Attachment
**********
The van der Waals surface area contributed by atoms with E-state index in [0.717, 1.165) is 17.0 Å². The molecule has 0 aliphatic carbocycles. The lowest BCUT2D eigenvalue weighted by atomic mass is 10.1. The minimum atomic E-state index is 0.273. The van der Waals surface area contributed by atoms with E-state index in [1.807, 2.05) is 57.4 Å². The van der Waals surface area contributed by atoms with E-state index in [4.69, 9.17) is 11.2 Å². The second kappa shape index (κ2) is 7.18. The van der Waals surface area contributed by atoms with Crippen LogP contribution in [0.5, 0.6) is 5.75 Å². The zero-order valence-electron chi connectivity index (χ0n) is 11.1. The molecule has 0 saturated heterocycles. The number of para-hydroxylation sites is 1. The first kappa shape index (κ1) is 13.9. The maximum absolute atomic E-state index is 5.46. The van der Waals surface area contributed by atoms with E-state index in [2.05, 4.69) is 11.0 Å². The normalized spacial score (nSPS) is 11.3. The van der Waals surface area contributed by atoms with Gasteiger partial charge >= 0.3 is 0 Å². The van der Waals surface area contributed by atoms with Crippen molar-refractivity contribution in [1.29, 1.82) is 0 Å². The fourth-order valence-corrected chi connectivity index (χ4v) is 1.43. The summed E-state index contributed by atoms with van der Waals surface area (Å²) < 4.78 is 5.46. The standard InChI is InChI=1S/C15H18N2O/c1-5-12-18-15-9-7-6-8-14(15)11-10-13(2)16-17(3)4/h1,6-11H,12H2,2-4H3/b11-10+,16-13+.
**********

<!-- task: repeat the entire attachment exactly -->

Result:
The van der Waals surface area contributed by atoms with E-state index in [0.717, 1.165) is 17.0 Å². The molecule has 0 aliphatic carbocycles. The lowest BCUT2D eigenvalue weighted by atomic mass is 10.1. The minimum atomic E-state index is 0.273. The van der Waals surface area contributed by atoms with E-state index in [1.807, 2.05) is 57.4 Å². The van der Waals surface area contributed by atoms with E-state index in [4.69, 9.17) is 11.2 Å². The second kappa shape index (κ2) is 7.18. The van der Waals surface area contributed by atoms with Crippen LogP contribution in [0.5, 0.6) is 5.75 Å². The zero-order valence-electron chi connectivity index (χ0n) is 11.1. The molecule has 0 saturated heterocycles. The number of para-hydroxylation sites is 1. The first kappa shape index (κ1) is 13.9. The maximum absolute atomic E-state index is 5.46. The van der Waals surface area contributed by atoms with E-state index in [2.05, 4.69) is 11.0 Å². The normalized spacial score (nSPS) is 11.3. The van der Waals surface area contributed by atoms with Gasteiger partial charge >= 0.3 is 0 Å². The van der Waals surface area contributed by atoms with Crippen molar-refractivity contribution in [1.29, 1.82) is 0 Å². The fourth-order valence-corrected chi connectivity index (χ4v) is 1.43. The summed E-state index contributed by atoms with van der Waals surface area (Å²) < 4.78 is 5.46. The standard InChI is InChI=1S/C15H18N2O/c1-5-12-18-15-9-7-6-8-14(15)11-10-13(2)16-17(3)4/h1,6-11H,12H2,2-4H3/b11-10+,16-13+.